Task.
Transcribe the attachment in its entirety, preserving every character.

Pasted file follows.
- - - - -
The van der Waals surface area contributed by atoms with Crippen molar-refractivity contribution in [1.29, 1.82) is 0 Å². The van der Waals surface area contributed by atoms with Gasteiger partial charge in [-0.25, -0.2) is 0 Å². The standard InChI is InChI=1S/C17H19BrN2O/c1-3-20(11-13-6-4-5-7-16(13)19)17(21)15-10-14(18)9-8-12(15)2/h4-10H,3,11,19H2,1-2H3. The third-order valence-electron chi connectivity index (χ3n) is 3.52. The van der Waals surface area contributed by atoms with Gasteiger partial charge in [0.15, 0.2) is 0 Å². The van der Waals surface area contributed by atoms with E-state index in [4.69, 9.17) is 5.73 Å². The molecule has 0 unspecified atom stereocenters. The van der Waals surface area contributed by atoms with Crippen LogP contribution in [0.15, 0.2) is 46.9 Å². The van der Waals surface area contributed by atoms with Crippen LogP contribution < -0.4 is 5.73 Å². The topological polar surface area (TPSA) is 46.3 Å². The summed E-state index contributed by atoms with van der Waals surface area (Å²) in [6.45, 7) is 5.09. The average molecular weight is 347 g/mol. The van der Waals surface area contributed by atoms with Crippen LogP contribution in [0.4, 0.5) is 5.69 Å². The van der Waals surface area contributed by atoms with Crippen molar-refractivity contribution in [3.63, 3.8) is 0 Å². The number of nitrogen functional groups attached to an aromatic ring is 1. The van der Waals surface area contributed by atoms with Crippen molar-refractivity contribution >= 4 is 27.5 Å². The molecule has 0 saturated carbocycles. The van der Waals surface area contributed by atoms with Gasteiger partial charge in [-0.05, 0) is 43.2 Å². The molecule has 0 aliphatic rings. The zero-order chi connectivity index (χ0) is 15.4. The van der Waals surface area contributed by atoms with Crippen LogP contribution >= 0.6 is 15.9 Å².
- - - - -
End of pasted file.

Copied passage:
The van der Waals surface area contributed by atoms with Crippen molar-refractivity contribution in [1.29, 1.82) is 0 Å². The van der Waals surface area contributed by atoms with Gasteiger partial charge in [-0.25, -0.2) is 0 Å². The standard InChI is InChI=1S/C17H19BrN2O/c1-3-20(11-13-6-4-5-7-16(13)19)17(21)15-10-14(18)9-8-12(15)2/h4-10H,3,11,19H2,1-2H3. The third-order valence-electron chi connectivity index (χ3n) is 3.52. The van der Waals surface area contributed by atoms with Gasteiger partial charge in [0.15, 0.2) is 0 Å². The van der Waals surface area contributed by atoms with E-state index in [4.69, 9.17) is 5.73 Å². The molecule has 0 unspecified atom stereocenters. The van der Waals surface area contributed by atoms with Crippen LogP contribution in [0.15, 0.2) is 46.9 Å². The van der Waals surface area contributed by atoms with Crippen LogP contribution < -0.4 is 5.73 Å². The topological polar surface area (TPSA) is 46.3 Å². The summed E-state index contributed by atoms with van der Waals surface area (Å²) in [6.45, 7) is 5.09. The average molecular weight is 347 g/mol. The van der Waals surface area contributed by atoms with Crippen LogP contribution in [0.4, 0.5) is 5.69 Å². The van der Waals surface area contributed by atoms with Crippen molar-refractivity contribution in [3.63, 3.8) is 0 Å². The number of nitrogen functional groups attached to an aromatic ring is 1. The van der Waals surface area contributed by atoms with Crippen molar-refractivity contribution >= 4 is 27.5 Å². The molecule has 0 saturated carbocycles. The van der Waals surface area contributed by atoms with Gasteiger partial charge in [-0.05, 0) is 43.2 Å². The molecule has 0 aliphatic rings. The zero-order chi connectivity index (χ0) is 15.4. The van der Waals surface area contributed by atoms with Crippen LogP contribution >= 0.6 is 15.9 Å².